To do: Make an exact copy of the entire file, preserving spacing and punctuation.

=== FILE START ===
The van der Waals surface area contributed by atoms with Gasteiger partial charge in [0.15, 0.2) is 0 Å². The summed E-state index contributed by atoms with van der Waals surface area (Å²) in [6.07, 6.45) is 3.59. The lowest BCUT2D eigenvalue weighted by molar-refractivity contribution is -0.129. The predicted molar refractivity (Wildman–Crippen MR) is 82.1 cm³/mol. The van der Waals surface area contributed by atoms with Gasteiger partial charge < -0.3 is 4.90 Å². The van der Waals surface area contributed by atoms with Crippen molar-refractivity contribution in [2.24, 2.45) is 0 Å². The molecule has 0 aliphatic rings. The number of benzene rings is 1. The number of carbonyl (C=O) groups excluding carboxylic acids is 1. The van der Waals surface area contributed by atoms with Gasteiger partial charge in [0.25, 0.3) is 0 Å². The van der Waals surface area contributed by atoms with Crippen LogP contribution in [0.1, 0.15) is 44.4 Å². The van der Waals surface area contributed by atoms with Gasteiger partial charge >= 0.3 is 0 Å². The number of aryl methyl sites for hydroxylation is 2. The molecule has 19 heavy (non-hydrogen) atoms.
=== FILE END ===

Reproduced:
The van der Waals surface area contributed by atoms with Gasteiger partial charge in [0.15, 0.2) is 0 Å². The summed E-state index contributed by atoms with van der Waals surface area (Å²) in [6.07, 6.45) is 3.59. The lowest BCUT2D eigenvalue weighted by molar-refractivity contribution is -0.129. The predicted molar refractivity (Wildman–Crippen MR) is 82.1 cm³/mol. The van der Waals surface area contributed by atoms with Gasteiger partial charge < -0.3 is 4.90 Å². The van der Waals surface area contributed by atoms with Crippen molar-refractivity contribution in [2.24, 2.45) is 0 Å². The molecule has 0 aliphatic rings. The number of benzene rings is 1. The number of carbonyl (C=O) groups excluding carboxylic acids is 1. The van der Waals surface area contributed by atoms with Gasteiger partial charge in [0.25, 0.3) is 0 Å². The van der Waals surface area contributed by atoms with Crippen LogP contribution in [0.1, 0.15) is 44.4 Å². The van der Waals surface area contributed by atoms with Gasteiger partial charge >= 0.3 is 0 Å². The number of aryl methyl sites for hydroxylation is 2. The molecule has 19 heavy (non-hydrogen) atoms.